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December 05, 1935 - Image 1

Resource type:
The Michigan Daily, 1935-12-05

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The Weather
Cloudy today and tomorrow;
colder in north portions today.

I ~oo2mmo

A6F AftY
if[ t


Too Much Applause ...
Oil Will Trouble The Waters .
New Low In Censorship ..



Auto Plani
Police Guards Are Placed
After Strike Violence
Injures 25
Workers' Meeting
Provokes Quarrel
Two Officers Injured In
Second Clash Yesterday
DETROIT, Dec. 4. - (J') - Patrol-
ling police guards enforced a "no
picketing" order tonight at the plant
of the Motor Products Corp. After
strike violence had brought injury to
25 persons there last night and to-
Officers of the Automotive Indus-
trial Workers' Association, sponsoring
the strike, withdrew their forces af-
ter a sharp clash today as a new shift
went on duty in.the plant, and an-
nounced they planned to seek a court
injunction to establish their rights to
Leaders Address Meeting
A strike has been in progress almost
a month, but no disturbances de-
veloped until last night, when lead-
ers addressing a mass meeting of 2,-
000 workers near the plant, urged
them to march on the gates. Police
estimated that more than 500 men'
participated in the brief but bitter
clash after guards tossed tear gas
bombs into the strikers' ranks. Eight-
een strikers, two policemen and a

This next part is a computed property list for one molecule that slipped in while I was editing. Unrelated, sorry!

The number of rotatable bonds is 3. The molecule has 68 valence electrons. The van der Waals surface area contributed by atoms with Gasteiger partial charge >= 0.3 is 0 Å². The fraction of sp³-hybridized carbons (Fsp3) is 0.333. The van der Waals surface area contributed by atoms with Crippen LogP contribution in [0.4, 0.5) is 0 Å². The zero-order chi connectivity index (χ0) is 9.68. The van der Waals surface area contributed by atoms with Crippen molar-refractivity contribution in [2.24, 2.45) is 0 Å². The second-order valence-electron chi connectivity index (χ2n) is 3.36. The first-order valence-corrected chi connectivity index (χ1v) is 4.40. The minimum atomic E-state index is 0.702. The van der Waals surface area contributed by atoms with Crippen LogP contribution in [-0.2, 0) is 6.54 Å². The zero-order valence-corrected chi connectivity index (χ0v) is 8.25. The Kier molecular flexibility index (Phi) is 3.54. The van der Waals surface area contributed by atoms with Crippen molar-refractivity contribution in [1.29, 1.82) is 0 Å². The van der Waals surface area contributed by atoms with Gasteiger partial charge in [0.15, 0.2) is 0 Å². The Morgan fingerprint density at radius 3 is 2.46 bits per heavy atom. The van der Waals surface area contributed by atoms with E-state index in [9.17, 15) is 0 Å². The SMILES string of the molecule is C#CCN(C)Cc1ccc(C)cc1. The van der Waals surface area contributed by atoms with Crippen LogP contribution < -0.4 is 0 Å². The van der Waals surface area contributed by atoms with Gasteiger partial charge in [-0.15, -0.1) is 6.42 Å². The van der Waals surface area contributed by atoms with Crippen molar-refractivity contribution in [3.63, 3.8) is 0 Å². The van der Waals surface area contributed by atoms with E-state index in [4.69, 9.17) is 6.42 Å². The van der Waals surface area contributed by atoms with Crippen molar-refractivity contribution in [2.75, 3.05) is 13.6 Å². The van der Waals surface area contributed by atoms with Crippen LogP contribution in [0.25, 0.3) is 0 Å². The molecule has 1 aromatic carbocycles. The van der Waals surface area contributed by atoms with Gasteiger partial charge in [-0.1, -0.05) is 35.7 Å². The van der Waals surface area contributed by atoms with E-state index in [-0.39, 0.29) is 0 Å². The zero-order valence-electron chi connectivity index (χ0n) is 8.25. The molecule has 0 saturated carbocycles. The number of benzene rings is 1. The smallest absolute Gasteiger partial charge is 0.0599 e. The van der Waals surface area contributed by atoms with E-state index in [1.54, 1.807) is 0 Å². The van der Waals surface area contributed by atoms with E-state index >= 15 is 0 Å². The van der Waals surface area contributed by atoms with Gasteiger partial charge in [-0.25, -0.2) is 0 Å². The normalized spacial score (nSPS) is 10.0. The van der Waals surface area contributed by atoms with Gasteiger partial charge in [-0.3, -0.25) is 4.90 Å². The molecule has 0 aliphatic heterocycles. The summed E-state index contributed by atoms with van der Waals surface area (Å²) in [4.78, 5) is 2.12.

woman were injured, and 11 strikers
were killed.
A second clash between pickets and
police was precipitated early today
when a new shift went on duty, and
police guarding the gates ordered the
picket to retreat across the street
to avoid an encounter with the work-
ers. It was estimated 75 pickets
participated in the clash today.
Two policemen were struck by fly-
ing bricks and- :two strikers .-were
bruised when the officers swung their
sticks to drive them back to the union
headquarters a block away from the
main gates.
Production Continued
A Motor Products Corp. official,
asserting that the strike ended last
week, said the plant force was at full
strength. The plant continued at
normal production today.
Members of the Motor Products
local of the United Auto Workers'
Union, American Federation of Lab-
or affiliate, returned to work last
week. They said the Automotive In-
dustrial Workers and the Mechanics
Educational Society of America, an-
other independent union of steel, tool
and die men, had called the strike
without consulting them.
Today, however, Francis J. Dillon,
president of the A. F. of L. union,
said members of the Motor Products
Local would vote Sunday on joining
in the strike.
He criticized "the policy and tactics
now being pursued" by the company.
Mrs. Roosevelt
Holds Criticism
Of NYA Healthy

WASHINGTON, Dec. 4. - (P) -
Mrs. Franklin D. Roosevelt prophe-
sied tonight the Youth Administra-
tion would meet with a great deal
of criticism, which she pronounced
"understandable and very healthy."
One reason-"there are all types
of young people scattered around.
They range from younger commu-
nistS to younger D.A.R.'s. You can't
expect them to agree on just what
the national government should of-
fer to them."
She was speaking -at a meeting of
the research club composed of school
teachers and other educators of the
capital city.
"However," her argument con-
tinued, "Just as the fact that the
government is taking an interest in
them gives them something to shoot
China Clipper Ends
Hop Across Pacific
MIDWAY ISLANDS, Dec. 4. - (/P)
- The trans-Pacific flight of the I

Robert Frost Is Just A Plain
American;' He Says So Himself

Poet Puzzled At Modern
[ Poetry, But He Takes No
Side On Subject
Robert Frost, the New England
poet, is "just a plain American." He
said so himself.
The white-haired writer, who ad-
mits that he looks like a prosperous
farmer, leaned back in an easy chair
in Dean Bursley's study yesterday
and chatted about modern trends of